29 Sep 2020 16:17 IST

Welcome to the new world of perennials

Perennials are those who are inclusive, passionate, creative, confident people of all ages who live in the present

Ever since Gina Pell coined the term “perennials” in one of her posts in Medium, this term picked up a lot of interest. She clarifies that this is more of a mindset. We are familiar with the references to different generations as Baby Boomers, Gen X, and Gen Y or Millennials. The idea of “perennial” is to break free from this generational divide and description.

Perennial includes people of all ages who come across as curious, and also carry a clear growth mindset. This became necessary even as many of us ascribed certain characteristics to age-related categorisation or generation. In reality, we all recognise and notice that there is an overlap of behaviours between generational cohorts. Thus, the neologism of perennial is more of a mindset.

In short, Perennials can be described as inclusive, relevant, passionate, compassionate, creative, confident people of all ages who live in the present time, know what’s happening in the world and stay current with technology. Keeping this in mind, it is about time that organisations relooked at their strategies — be it marketing or people-related strategy. This requires noticing a clear and visible trend in terms of a shift in values as to how perennials make decisions when it comes to buying or even working. Policies and brand strategies focused on just the millennials or any other generation will not succeed. This is quite a difficult reality to accept for many professionals in every domain of work — branding and marketing, human resources, and even technology.

Sniff out fakers

Authenticity and trustworthiness are two key expectations from perennials. They can easily sniff out a faker miles away! This mindset teaches us many things such as:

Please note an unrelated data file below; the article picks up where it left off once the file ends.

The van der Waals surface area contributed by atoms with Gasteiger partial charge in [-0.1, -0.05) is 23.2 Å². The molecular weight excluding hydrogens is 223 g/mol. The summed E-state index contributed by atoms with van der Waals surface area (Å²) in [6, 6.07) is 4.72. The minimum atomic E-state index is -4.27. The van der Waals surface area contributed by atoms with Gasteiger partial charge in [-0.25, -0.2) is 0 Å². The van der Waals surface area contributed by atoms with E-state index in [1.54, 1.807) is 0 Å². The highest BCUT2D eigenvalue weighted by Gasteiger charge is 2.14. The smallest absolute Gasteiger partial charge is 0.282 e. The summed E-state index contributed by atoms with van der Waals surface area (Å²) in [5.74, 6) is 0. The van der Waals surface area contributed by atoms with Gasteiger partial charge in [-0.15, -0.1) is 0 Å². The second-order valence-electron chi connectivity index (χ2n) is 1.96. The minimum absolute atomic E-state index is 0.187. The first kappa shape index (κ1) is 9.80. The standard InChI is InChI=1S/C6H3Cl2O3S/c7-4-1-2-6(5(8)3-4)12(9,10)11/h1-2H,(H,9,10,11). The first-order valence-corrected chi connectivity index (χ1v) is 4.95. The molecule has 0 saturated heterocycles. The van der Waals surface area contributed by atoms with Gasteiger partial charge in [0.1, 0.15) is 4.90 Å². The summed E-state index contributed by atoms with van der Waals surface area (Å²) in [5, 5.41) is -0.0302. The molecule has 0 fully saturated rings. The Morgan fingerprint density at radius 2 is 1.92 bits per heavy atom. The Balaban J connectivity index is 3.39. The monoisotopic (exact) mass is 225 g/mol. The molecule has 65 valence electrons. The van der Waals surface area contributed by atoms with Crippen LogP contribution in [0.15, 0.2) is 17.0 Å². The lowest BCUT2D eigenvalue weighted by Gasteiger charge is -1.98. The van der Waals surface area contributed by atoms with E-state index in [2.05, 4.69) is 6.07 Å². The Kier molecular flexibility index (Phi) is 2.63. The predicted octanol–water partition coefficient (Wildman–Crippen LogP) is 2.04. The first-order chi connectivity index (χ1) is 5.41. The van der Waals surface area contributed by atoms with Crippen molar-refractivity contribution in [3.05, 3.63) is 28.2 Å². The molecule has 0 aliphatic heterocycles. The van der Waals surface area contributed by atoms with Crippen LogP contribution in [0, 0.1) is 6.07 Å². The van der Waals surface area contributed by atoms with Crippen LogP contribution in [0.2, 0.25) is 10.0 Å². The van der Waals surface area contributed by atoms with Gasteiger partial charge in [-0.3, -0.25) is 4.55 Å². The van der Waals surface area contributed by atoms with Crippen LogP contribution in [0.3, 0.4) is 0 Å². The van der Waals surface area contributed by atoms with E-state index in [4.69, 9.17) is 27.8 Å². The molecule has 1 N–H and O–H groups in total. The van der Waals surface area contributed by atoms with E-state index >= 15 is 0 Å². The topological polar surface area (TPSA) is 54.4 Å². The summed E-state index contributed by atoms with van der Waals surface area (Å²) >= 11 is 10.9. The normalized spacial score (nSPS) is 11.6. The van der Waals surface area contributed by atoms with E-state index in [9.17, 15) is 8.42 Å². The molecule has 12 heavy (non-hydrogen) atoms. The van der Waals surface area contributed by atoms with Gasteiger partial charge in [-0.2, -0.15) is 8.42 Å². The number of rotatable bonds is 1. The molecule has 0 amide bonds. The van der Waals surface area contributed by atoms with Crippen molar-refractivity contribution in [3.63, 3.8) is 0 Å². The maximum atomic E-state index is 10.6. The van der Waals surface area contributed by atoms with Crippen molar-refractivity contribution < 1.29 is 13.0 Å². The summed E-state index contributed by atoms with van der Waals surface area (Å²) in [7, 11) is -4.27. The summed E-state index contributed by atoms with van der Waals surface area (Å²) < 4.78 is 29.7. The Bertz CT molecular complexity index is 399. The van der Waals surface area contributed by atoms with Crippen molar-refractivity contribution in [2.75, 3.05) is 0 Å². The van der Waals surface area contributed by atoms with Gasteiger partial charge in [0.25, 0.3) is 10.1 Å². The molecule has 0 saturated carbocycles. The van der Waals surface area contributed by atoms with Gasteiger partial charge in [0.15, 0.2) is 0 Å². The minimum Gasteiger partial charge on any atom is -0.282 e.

· Organisations and leaders have to be inclusive and not divisive (in term of generations)

· Be aware of the unconscious biases including stereotypes we tend to assign to different generations

· We do not follow ‘one-shoe fits all” policies and programmes. Instead, provide flexibility to offer a basket of different programmes that address the needs of perennials

This shift in thinking requires transformative leadership and courage. This represents a very different outlook about our people and how to manage them.

Talent strategies must be revisited to inform and differentiate our approach towards the multiple generations we have at work. Today, technology can be leveraged to understand, analyse, and create more relevant insights and based on that, appropriate employee experience strategies that attract, engage, and motivate our people. This helps our employees to pursue a purpose that is very unique to them, besides enhancing meaning from work.

Talent management

From a sheer preparedness point of view, some studies indicate that only 6 per cent of organisations are equipped to lead a multi-generational workforce effectively. As a result, their policies are very focused on the traditional way of segmenting talent and managing them. For example, careers today have become more dynamic and complex at the same time taking the historic correlation between age and career progression. With the emergence of the ‘gig workforce,’ many baby boomers are returning to work and starting their “second career.”

Lindsey Pollak in her book, The Remix- How to lead and succeed in the Multi-generational Workplace, addresses this very well. She says, “The longer I study generations in the workplace, the more similarities I find in what people want out of work. Those fundamentals - meaning, purpose, good leaders, professional growth – don’t change. What changes is how each generation expresses these needs and what expectations we have about our employers’ fulfilment of them.”

Everything we have known and believe about the following will change:

· Demographics – age and gender

· Firmographics – company size, job tenure, role and industry

· Attitude towards life – optimism toward future

· Attitude towards work – Work-life balance, attitude towards retirement

It is important that leaders pay attention to examining, evaluating, and enlisting newer approaches to managing the Perennials.

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